Mercy Health Cincinnati may postpone some procedures amid COVID-19 surge

Credit: Nick Graham

Credit: Nick Graham

Mercy Health Cincinnati, which operates a hospital in the city of Fairfield, is evaluating non-emergency and elective surgeries amid the rise of COVID-19 cases and hospitalizations in the region.

While some of these types of surgeries may proceed, others may be delayed, said hospital spokeswoman Nanette Bentley.

“Mercy Health is seeing some of the highest numbers of COVID-19 hospitalizations since the start of the pandemic,” she said. “Given the current volume in our communities and the severe strain on our staff and facilities, we are evaluating and prioritizing essential procedures and allocating resources and staff as needed to ensure our patients and communities receive the compassionate care they need.”

Unvaccinated Ohioans are driving hospitalizations, according to medical officials. More than 6,700 COVID-19 patients were in Ohio hospitals Monday, according to the Ohio Department of Health, which is a 40% increase over the past three weeks. Nearly 1,300 COVID-19 patients were in intensive care, 859 of whom were on ventilators.

More than 18,000 cases were reported on Monday.

Bentley said hospital officials will communicate directly with impacted patients regarding any changes to the date or location for procedures.

“We are taking these extraordinary steps to best serve our patients during this crisis period,” she said. “The health and safety of our patients and employees remain our priority.”

While not all non-emergency and elective surgeries could be postponed in the five-hospital Cincinnati region, some Mercy Health hospitals are postponing those types of surgeries. Springfield Medical Center, a Mercy Health hospital in Clark County, on Friday postponed all elective procedures, according to spokeswoman Jennifer Robinson.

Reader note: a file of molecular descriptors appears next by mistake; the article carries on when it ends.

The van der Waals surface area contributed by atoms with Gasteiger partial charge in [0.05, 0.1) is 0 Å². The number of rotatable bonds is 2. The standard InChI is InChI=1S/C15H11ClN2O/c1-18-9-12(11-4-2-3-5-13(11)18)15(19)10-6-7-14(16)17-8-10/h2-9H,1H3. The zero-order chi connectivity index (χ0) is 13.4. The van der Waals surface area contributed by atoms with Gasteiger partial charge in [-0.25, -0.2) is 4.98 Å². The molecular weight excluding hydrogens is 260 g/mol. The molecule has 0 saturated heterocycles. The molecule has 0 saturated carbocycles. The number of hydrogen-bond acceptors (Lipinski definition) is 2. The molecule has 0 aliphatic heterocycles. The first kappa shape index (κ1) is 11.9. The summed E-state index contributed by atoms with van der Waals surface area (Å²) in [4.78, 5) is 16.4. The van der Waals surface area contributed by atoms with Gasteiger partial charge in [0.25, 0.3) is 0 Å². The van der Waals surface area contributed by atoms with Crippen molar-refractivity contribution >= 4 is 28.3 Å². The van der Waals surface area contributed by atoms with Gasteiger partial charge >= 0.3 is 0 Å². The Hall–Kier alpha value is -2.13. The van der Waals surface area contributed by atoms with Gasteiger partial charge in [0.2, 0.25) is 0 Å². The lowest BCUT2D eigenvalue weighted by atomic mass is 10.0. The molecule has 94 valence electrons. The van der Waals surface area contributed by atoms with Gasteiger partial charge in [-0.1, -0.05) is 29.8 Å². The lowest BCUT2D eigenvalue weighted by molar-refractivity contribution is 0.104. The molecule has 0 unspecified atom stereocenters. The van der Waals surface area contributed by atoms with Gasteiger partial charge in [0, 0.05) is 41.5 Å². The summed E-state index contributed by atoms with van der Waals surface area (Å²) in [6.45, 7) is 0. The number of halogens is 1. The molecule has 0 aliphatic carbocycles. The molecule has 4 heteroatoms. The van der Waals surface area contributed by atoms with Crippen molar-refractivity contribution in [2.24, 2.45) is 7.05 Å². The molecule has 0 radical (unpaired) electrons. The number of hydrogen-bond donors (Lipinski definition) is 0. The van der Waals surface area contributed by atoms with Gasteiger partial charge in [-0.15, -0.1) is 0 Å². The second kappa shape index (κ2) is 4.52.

As of Monday, ODH reported more than 2.2 million COVID-19 cases since the onset of the pandemic in March 2020 and nearly 100,000 hospitalizations.

Staff reporter Sydney Dawes contributed to this story.


Here’s how Ohio and Butler County look as of Monday as COVID-19 cases rise statewide, according to the Ohio Department of Health.

Cases, hospitalizations, and mortality

More than 2.2 million COVID-19 cases in Ohio since the onset of the pandemic nearly two years ago, and almost 100,000 hospitalizations and more than 30,000 deaths. In Butler County, there have been more than 70,000 cases, 2,700 hospitalizations, and 900 deaths since the start of the pandemic.

Since Jan. 1, more than 124,000 COVID-19 cases have been reported in the state, and more than 4,100 of which are in Butler County. Among those, 1,277 have been hospitalized across Ohio and 28 in Butler County. While 33 people have died across Ohio since the start of 2022, no one from Butler County has died.


Around 6.49 million Ohioans, or 55.5% of the state, are fully vaccinated with one of the COVID-19 vaccines. In Butler County, nearly 206,000, or 53.76%, are fully vaccinated.

Nearly 3 million Ohioans have received a COVID-19 booster shot, which includes 84,422 in Butler County.

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